Seasons of Hope

This memoir from James Bartleman, Ontario's first Indigenous lieutenant governor, details the ups and downs for his life as a diplomat.

James Bartleman


James Bartleman, Ontario's first Indigenous lieutenant governor, looks back over 70 years to his childhood and youth to describe how learning to read at any early age led him to dream dreams, empowering him to serve his country as an ambassador. In time, Bartleman's exciting and fulfilling career as a Canadian diplomat took him to a dozen countries around the world, from Bangladesh to Cuba and from Australia to South Africa.

After a vicious beating in a hotel room robbery in South Africa, however, he was forced to come to terms with a deepening depression. In the end, Bartleman found new meaning in life when he became the Queen's representative in Ontario and mobilized the public to support his initiatives, championing books and education for aboriginal children.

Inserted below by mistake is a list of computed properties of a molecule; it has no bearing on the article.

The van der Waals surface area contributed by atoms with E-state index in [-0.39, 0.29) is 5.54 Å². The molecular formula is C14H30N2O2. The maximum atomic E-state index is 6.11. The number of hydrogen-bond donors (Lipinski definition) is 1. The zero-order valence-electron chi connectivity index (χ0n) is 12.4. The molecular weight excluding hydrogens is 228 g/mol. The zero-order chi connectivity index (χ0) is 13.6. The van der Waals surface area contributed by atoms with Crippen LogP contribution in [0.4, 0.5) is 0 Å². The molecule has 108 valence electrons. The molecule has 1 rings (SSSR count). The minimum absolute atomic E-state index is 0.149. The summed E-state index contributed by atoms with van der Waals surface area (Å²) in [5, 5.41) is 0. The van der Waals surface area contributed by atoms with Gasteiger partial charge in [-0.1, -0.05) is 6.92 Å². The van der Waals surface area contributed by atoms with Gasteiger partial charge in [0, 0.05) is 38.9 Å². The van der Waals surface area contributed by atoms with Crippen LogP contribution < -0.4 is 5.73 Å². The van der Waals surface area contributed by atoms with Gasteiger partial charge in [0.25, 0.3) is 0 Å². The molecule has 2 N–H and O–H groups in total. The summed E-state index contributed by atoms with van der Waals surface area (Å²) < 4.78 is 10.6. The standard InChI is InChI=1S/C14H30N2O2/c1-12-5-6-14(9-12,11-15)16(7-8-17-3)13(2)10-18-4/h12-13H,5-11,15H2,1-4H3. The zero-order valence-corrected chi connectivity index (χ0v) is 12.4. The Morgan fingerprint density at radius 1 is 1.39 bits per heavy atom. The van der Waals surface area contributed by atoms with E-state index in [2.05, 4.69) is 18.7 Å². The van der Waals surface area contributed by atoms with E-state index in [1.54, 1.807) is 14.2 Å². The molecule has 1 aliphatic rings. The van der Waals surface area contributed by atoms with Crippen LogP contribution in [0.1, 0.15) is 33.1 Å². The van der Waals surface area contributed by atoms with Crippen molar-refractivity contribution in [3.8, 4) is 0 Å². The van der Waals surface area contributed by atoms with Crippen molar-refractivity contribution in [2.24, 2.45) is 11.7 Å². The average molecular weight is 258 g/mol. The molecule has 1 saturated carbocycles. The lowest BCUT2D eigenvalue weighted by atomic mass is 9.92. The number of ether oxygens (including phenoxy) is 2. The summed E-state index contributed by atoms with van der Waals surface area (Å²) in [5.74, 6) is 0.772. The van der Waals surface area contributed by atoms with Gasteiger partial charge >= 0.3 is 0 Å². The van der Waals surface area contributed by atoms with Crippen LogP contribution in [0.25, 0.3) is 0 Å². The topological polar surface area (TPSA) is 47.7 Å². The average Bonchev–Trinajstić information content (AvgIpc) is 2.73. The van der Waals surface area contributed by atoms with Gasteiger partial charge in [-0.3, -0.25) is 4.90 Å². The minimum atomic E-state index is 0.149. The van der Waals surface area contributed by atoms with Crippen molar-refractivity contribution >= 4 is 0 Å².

Seasons of Hope is the extraordinary story of an extraordinary man, and of his constant journey to hope. (From Dundurn Press)

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From the book

I was caught up in a frantic attempt to stay alive. My broken nose was filled with congealing blood and I couldn't breathe. I would die a horrible death by suffocation unless I removed the gag, but my hands were tied. Desperately trying to remain calm, I managed to spit it out. My persecutor was starting to stuff it back in when I began to beg for my life. I told him I would surely die if he forced the gag down my throat. I had a wife back in Pretoria who would be widowed and children who would be left without a father. I would make no noise as he made his departure. Why not simply tie me to an armchair? He could trust me.

From Seasons of Hope by James Bartleman ©2016. Published by Dundurn Press.

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